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Why new 'city-status' municipalities should adopt smart innovations

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Added 8th May 2019 08:31 PM

Smart cities monitor environmental concerns such as climate change, early warning systems on droughts, floods, landslides or hailstorms, and air pollution

Why new 'city-status' municipalities should adopt smart innovations

Smart cities monitor environmental concerns such as climate change, early warning systems on droughts, floods, landslides or hailstorms, and air pollution

By Kyetume Kasanga

The Accra-based think tank, African Centre for Economic Transformation projects the share of Africans living in urban areas to grow to 50% by 2030, up from 36% in 2010. The continent's urbanization rate, the highest in the world, can lead to economic growth, transformation and poverty reduction.

However, it can also touch off increased inequality and inequity, urban poverty and the proliferation of slums. Therefore, laws, policies and policy actions needed to reap positive dividends are critical in the continent's transformation. One such policy action is adoption of smart cities which constitute a major push to improve city functionality.

Smart cities promise real-time digital monitoring, analysis and better decision-making for improved efficiency in service delievery, successful citizen engagement and enhanced environmental sustainability. The goal of smart city community engagement is to meaningfully connect all citizens, local developers, artists, religious and cultural institutions, entrepreneurs and start-ups, civil society, companies and universities to improve the lives of all city residents.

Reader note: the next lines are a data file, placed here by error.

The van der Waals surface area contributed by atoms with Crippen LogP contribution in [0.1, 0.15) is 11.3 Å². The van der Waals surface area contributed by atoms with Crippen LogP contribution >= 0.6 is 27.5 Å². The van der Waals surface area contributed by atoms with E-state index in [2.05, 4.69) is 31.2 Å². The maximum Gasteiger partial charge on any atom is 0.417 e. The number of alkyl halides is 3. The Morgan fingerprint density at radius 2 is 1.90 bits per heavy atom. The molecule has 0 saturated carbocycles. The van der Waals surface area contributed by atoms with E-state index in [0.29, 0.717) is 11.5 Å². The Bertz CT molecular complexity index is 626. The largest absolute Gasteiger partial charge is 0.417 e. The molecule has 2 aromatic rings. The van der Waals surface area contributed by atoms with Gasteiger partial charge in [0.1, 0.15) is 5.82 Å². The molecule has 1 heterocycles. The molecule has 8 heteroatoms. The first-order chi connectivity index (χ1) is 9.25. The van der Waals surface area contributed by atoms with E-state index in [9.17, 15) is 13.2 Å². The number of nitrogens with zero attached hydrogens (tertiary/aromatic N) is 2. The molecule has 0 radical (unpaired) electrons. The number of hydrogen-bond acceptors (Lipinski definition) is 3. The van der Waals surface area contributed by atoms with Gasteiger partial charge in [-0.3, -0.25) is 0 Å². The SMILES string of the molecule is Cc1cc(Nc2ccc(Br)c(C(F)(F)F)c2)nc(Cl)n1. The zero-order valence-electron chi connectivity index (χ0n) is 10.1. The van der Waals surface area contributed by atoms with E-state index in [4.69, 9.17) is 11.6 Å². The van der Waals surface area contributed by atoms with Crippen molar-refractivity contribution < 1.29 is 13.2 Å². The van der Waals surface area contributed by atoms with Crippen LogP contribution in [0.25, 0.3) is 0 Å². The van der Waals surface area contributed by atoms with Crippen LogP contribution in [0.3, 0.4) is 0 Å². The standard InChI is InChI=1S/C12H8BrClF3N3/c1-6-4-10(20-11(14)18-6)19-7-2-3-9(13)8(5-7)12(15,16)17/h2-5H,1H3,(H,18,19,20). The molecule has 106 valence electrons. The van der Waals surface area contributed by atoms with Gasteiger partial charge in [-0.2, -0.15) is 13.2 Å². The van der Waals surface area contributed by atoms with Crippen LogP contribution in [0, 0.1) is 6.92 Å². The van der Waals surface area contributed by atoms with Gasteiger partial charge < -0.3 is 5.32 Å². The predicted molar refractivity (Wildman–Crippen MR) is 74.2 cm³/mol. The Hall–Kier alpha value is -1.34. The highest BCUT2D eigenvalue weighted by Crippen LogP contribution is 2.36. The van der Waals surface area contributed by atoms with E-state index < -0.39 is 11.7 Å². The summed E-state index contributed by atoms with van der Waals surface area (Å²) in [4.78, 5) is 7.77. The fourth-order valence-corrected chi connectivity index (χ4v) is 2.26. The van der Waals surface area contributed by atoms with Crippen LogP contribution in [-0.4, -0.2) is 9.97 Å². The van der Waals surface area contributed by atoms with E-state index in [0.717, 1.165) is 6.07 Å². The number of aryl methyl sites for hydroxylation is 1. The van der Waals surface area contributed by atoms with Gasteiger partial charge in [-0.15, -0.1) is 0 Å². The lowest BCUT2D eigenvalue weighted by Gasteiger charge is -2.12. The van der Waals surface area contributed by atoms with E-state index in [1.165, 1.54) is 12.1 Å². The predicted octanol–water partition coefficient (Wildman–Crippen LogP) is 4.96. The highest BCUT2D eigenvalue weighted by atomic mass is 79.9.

A smart city is one that uses information and communications technologies, innovation, entrepreneurship and business needs to share information with the public and increase operational efficiency. Its overarching mission is to optimise its functions by improving the quality of services to drive economic growth while improving the residents' quality of life.

Smart cities eliminate slack, save costs and streamline workers' responsibilities. Any area of city management can be incorporated into a smart city initiative. For example, during or after a radio or TV programme a citizen can call or send an e-mail asking the Lord Mayor a question on any aspect of service delivery in the city while that citizen is at home.

With the smart city initiative, residents use digital forums to alert their city governments about broken services such as gaping potholes, poor garbage collection practices, preventable disease outbreaks or grisly crime sprees that require urgent or residual interventions. Many countries are still using the customer service telephone line ‘999' for police action but it was first introduced in London in 1937 to report fire or get an ambulance. Uganda, Zambia, Zimbabwe, Swaziland, Seychelles, Somalia, South Sudan, Ghana, Bangladesh and Myanmar are some of those still using the line.